4. Dynamic facilitation practices
Fundamentally, change is about figuring out the better way to do things. If you try to turn it into an obligation, you will cause an equal and opposite reaction. Many well-established organizations are struggling with changes because of overly rigid business processes, legacy technologies, inflexible management disciplines, or command-control management styles, etc. To rejuvenate the culture of change, it’s important for change management to adopt coach or mentoring styles, apply dynamic facilitation practices to develop high performing and creative teams, build both internal and external beliefs around how the business is a movement for business enablement and improvement. It takes time and generations of changes within a company to practice and build change as an ongoing business capability.
5. Cross-functional communication and collaboration practices
Traditional IT organizations were often run as a siloed support center, an order taker or a help desk. Those CIOs who are technology geeks or tactical managers don’t understand the business side of the story. There are negative conflicts when the organization has the little collaborative competency or lack of changeability. But when they communicate, collaborative, and integrate, there is more potential to change and innovate for creating the business value. It is the responsibility of leaders to initiate their team to break down silos and realize the common goals or strategies which are far more important than the personal or departmental goals.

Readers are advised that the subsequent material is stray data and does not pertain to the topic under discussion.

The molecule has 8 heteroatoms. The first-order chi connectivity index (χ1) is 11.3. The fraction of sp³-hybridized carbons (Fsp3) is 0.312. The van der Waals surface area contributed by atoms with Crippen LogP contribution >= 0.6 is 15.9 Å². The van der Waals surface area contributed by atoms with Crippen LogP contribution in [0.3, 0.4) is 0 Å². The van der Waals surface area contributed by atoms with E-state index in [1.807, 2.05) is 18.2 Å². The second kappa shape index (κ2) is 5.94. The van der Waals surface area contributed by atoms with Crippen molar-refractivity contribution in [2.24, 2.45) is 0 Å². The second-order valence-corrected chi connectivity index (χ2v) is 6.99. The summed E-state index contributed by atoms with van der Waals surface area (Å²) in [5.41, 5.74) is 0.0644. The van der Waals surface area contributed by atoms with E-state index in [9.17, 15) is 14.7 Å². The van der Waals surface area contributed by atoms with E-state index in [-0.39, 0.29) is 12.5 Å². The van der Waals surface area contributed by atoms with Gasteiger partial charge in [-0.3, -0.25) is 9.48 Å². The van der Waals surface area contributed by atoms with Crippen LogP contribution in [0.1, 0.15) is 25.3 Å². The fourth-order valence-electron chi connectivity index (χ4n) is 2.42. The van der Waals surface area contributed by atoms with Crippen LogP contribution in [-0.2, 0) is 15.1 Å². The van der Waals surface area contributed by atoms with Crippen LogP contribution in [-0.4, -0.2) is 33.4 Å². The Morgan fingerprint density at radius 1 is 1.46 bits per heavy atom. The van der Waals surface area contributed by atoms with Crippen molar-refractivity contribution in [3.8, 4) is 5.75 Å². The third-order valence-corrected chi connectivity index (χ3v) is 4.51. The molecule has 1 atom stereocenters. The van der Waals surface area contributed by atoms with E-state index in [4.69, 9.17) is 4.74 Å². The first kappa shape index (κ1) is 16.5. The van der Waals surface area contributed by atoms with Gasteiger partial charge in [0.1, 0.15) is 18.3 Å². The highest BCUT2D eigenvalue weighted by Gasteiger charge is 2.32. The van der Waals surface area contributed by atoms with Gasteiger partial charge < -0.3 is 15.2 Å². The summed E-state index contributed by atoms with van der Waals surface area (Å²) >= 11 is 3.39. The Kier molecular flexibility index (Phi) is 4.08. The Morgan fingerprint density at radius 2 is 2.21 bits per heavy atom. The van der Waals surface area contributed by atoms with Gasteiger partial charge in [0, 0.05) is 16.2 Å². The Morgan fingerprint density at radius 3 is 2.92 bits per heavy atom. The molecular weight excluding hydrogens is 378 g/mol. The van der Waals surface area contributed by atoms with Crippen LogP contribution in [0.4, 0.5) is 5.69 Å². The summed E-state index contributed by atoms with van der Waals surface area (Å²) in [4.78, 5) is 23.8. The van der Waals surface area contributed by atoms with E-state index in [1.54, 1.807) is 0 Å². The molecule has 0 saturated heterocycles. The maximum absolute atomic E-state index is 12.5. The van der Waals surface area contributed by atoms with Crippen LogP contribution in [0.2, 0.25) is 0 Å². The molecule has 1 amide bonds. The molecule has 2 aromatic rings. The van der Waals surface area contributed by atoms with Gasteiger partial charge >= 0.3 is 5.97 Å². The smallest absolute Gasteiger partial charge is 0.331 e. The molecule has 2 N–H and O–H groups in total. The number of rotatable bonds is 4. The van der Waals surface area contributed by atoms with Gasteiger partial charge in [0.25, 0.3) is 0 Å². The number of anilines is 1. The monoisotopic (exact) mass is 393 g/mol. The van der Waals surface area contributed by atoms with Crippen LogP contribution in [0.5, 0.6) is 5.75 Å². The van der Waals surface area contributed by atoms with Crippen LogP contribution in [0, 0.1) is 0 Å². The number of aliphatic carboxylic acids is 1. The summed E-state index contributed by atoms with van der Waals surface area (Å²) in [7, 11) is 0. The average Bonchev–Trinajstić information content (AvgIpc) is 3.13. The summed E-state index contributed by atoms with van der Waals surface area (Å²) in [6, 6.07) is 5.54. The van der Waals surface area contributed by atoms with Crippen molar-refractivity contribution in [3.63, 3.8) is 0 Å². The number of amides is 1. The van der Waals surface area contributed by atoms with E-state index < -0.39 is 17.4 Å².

6. Feedback-Feedforward practices
Either for improvement or innovation, feedback is always about how to improve performance so it’s always about the future. Feedback is not limited and static as opposed to expansive and dynamic. If you want to create a great future for the organization, the team needs to be responsive to feedback. Feedback does not focus on the past, it tells you what is happening so that you can adapt. Feedback needs to be continuous, as close to real time as possible. Feedback not only helps to act but aids to feed forward for managing change performance. Eventually, feedback should always be genuinely proper, precise, and substantive. It is a solution to the problem of cluelessness. Thus, feedback-feedforward practices are important to improve change effectiveness and achieve fruitful business results.
7. Managing change systematically by taking a framework approach